A Way of Caring
Last week I was eating lunch with a friend not too far from the Ward theaters. It was one of those rare days when we both realized that we both had a few free hours in a row. And an even more rare day when we both realized that a movie we both wanted to see was starting in a few minutes at Ward. So we decided to head over and see Bohemian Rhapsody, the movie that dramatizes some of the points of the life of Freddie Mercury, the lead singer of Queen.
As a point of discourse, my custom is not to recommend that people go see movies. Instead, I tend to share what I like about movies and let people choose their own way. Among the things I liked about this movie was simply the experience of listening to iconic studio music and iconic live performances transmitted over the state-of-the-art sound systems that reside in the Ward theaters. Also, what I liked about the movie was the way family was described, the way that a group of misfits united in a common purpose could choose to be family.
A fateful recording session Mercury took part in that was not in the movie was the recording of the song “Under Pressure” with David Bowie. Until both of these artists’ deaths, each gave the other the majority of the credit for writing that song. They explained the writing was done by and large in the studio and neither remembered really how the whole thing came together. It just did. But the result was electric and deeply affecting for many who know and love that song and what it stands for.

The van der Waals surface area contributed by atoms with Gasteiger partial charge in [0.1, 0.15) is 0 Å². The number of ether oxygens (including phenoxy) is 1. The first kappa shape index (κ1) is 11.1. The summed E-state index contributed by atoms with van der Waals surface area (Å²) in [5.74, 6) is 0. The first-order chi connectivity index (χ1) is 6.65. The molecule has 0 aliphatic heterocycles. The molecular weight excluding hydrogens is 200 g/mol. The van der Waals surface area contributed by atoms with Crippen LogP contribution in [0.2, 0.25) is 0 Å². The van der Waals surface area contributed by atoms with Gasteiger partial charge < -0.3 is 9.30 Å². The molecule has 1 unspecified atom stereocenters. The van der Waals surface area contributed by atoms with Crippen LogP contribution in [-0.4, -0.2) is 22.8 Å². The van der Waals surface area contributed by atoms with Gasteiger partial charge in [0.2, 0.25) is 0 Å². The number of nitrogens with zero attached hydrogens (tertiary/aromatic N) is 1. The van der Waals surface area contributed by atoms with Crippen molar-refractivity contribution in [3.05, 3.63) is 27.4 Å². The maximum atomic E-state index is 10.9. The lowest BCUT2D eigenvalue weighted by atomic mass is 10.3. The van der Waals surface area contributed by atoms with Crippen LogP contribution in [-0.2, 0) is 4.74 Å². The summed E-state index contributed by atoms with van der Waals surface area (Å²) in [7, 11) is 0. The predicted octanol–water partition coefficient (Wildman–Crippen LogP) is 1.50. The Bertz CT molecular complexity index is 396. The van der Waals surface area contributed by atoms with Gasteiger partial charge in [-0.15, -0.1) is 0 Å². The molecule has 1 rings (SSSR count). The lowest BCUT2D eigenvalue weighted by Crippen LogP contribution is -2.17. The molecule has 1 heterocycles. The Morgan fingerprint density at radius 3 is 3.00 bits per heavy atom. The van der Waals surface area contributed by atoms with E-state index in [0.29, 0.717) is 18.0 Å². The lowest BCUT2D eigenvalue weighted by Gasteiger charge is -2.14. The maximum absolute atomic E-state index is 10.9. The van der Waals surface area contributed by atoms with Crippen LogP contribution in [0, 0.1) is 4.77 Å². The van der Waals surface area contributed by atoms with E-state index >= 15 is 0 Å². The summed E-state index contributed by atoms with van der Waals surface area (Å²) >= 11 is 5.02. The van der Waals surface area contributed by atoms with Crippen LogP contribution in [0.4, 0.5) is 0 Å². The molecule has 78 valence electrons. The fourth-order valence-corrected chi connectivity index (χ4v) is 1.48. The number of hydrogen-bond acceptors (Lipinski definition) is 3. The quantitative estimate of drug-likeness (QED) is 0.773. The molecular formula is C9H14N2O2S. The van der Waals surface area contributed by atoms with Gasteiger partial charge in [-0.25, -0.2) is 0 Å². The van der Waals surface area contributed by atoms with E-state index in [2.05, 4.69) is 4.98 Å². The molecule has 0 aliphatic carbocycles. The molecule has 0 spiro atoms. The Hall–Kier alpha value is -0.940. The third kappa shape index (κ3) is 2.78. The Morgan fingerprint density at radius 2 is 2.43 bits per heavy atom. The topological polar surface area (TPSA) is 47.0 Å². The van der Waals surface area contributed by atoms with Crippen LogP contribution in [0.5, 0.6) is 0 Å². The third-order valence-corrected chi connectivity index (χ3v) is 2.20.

“Love dares you to care for the people on the edge of the night, and love dares you to change the way of caring about ourselves. This is our last dance.” Neither author claims to have written these words, but this prophetic vision is one shared at the heart of many faiths throughout time. And knowing more about how Mercury looked at family as a proposition guided perhaps as much by choice as by fate, it took on even greater meaning.
In that moment in that theater, watching a man more afraid of not living than of dying, and listening to the pounding of a life that insists upon itself, these words rang truer and truer. Who is standing just outside my vision? Who is it that I am straining to see? These challenges are universal. Any tradition that welcomes all should be trying to answer them, yes. And any person in that tradition should, too. But as I noticed the eyes of a friend I know so well, who’s family of origin is a challenge at times, glistening against the last flickering frames of film, I wondered if an answer lay as much in the time I devote to these goals as it does in the free time I’d allowed in my life that day, simply to be there for him, my brother, my friend.
Blessings of more time to you all,
Rev. T. J.